As the standard cell is already designed and ready to be manufactured, we also guarantee a greatly reduced time to market. To conclude, I would like to ask Carlo Quaglia how Yaskawa, who invented the word, sees the future of mechatronics? What revolutions are in store?
We have many innovations in the works. Our Vision 2025 will guide us, indicating the way to the future of Yaskawa based on three main coordinates: Mechatronics, Humanotronics and Clean Power. The Group aims to contribute to solving customers‘ management issues in addition to creating new added value to society, through evolution of core businesses, and expansion into new technological fields. For example, one goal is to contribute to the evolution of society through the use of renewable resources to ensure a healthy environment and a sustainable planet for all of us. Not surprisingly, one of the corporation’s most recent acquisitions is The Switch, a Finnish company, which is set to become our new Environmental Energy Division. A further target is to ensure that customers achieve high quality through continuous efforts to optimise performance, efficiency and consistency of operations. These objectives cannot be achieved without careful system monitoring.
i³-Mechatronics, where the 3 “i “s stand for integrated, intelligent and innovative, is the solution we have developed to meet these needs: it combines classical mechatronics, ICT and digital solutions to enable effective data collection and management. All our devices are equipped with functionalities designed to allow full access to the related operating and process data. This is processed at the level of the component itself, freeing up computing power in the controller, then the relevant information is collected in a scalable database and made available for analysis and visualisation. At the same time, the current status of each machine can be mapped in real time and correlated with other data sources for coordinated predictive maintenance. Data can also be transferred to ERP, MES, Big Data or AI systems, always with a guaranteed high standard of security.
In the scenario defined by Vision 2025, robots will play an increasingly important role alongside humans in production and will have to be increasingly intuitive and easy to use. This is why the Yaskawa Smart Series has been created: a range of robots with excellent characteristics in terms of performance, payload, safety and productivity. These are pre-configured, user-friendly robots with 100% industrial performance, ideal for customers new to robotics or looking for a simple automation solution. In addition to ensuring the reliability of our robots, they allow perfect integration with Industry 4.0 systems and management with the latest Smart Pendant interfaces, with touch logic similar to that of smartphones, and Easy Teach, where movement is set by manually guiding the robotic arm. The HC series cobots are also part of this family. Besides being able to work side by side with humans, a cobot provides greater versatility with less space (due to the absence of barriers) with respect to a pure industrial robot, all combined with an increasingly intuitive programming and management mode. This means that cobots are attracting considerable interest from fields of application which until now have been less familiar with robotics, especially at a time like the present, when operational flexibility and investments are issues which are more sensitive than ever. But what makes our HC solutions more interesting is their hybrid nature, which allows for an optimal mix between the stability and high movement speeds of an industrial robot and the management of human-robot coexistence (HRC). By managing several Functional Safety Units (FSU), the robot can run at industrial speed if no human is present in the predefined areas, and then switch to a reduced speed if an operator enters it. Six integrated torque sensors ensure rapid detection and management of possible collisions. As a result, the Motoman HC family is perfect for all situations where human-robot coexistence is not a constant, but not an unexpected occurrence. New products coming soon include the new HC20DT Short Arm collaborative robot, scheduled for release later this year, and the new Dual Arm collaborative robots, which you will hear about soon.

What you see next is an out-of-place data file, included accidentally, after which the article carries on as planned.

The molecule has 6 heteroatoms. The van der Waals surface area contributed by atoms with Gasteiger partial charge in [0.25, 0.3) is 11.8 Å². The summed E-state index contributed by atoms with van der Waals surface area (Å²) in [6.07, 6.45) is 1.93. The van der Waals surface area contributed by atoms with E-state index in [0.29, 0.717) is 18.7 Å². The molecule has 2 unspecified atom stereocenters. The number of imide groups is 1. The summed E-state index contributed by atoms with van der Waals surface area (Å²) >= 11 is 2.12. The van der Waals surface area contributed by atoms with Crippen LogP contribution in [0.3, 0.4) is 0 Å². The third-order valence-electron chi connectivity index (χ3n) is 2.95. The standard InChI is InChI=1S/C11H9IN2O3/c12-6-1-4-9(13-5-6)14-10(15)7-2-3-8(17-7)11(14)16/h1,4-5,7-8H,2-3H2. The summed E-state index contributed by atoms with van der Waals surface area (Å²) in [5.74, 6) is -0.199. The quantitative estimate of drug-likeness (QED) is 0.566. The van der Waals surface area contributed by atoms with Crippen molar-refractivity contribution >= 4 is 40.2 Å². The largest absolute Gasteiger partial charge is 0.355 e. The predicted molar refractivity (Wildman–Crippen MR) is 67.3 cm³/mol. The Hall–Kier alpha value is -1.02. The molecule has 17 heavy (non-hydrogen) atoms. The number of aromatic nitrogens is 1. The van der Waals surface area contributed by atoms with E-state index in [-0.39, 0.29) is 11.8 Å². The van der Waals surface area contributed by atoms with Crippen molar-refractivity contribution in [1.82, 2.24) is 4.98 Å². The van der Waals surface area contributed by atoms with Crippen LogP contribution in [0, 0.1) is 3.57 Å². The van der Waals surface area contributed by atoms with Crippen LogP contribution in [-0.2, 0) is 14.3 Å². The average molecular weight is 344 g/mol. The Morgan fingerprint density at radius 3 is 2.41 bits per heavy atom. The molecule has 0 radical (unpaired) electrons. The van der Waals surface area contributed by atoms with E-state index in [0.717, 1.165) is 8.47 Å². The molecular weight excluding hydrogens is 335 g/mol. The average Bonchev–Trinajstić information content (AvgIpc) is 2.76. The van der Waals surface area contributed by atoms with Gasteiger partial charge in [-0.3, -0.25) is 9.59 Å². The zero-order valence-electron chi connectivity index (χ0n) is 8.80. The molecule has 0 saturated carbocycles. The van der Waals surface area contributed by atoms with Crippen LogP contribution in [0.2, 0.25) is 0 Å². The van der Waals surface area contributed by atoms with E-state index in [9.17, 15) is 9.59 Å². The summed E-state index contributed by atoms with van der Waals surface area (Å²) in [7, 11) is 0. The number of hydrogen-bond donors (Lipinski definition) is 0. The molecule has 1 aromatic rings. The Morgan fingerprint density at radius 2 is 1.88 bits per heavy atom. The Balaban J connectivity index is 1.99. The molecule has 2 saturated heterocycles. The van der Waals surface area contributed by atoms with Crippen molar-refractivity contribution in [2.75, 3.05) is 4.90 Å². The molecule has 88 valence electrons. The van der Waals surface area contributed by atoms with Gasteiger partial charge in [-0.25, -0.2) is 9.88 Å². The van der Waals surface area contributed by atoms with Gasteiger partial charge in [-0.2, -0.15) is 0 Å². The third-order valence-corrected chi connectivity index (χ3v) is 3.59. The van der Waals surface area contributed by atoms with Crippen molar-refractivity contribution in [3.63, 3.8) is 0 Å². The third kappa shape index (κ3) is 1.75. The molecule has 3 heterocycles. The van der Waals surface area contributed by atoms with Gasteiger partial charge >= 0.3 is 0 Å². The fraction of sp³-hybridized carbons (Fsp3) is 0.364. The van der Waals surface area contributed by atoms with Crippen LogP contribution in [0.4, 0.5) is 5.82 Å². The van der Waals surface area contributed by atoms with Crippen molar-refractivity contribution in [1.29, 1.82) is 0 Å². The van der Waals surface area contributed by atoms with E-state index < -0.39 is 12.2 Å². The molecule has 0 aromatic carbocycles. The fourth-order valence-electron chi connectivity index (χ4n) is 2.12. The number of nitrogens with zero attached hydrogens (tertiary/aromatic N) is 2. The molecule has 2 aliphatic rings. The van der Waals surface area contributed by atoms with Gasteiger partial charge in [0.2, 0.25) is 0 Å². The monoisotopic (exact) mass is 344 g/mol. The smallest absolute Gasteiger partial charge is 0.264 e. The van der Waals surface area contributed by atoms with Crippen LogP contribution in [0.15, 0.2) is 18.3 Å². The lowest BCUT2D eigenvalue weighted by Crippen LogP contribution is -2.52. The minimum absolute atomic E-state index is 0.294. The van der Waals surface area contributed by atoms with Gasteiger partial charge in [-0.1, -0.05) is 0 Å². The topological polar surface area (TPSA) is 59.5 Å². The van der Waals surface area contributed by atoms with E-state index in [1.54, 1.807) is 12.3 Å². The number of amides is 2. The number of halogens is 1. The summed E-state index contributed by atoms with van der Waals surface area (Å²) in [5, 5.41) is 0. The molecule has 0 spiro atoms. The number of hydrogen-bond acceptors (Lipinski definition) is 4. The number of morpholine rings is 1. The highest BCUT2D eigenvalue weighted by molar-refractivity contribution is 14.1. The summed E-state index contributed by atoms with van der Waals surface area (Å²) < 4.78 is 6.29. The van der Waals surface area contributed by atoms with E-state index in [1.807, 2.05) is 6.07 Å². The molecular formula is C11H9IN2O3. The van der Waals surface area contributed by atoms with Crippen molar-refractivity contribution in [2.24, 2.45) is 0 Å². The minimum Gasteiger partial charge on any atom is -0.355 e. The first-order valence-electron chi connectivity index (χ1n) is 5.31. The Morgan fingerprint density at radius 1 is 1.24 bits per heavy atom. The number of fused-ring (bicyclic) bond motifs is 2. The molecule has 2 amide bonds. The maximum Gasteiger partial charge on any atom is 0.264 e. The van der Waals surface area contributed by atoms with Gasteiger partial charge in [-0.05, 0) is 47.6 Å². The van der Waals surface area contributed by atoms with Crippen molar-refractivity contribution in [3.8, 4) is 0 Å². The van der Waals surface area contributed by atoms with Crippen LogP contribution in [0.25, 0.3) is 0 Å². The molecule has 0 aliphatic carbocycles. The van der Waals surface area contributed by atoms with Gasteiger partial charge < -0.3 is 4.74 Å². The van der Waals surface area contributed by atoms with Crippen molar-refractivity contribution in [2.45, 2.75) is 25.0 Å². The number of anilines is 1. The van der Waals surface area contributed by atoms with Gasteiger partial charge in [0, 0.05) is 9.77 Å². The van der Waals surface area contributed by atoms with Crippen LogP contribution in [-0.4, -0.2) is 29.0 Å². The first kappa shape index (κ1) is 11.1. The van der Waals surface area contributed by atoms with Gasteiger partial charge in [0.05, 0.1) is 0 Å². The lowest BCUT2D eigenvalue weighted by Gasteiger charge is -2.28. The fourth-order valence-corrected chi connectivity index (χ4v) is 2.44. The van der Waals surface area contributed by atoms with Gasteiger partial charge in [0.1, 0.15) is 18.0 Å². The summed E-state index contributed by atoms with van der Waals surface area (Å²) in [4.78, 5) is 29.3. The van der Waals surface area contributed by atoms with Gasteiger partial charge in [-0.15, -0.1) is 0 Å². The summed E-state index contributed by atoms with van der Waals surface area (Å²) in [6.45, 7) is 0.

Watch the video: https://we.tl/t-Dk9hfs8VNk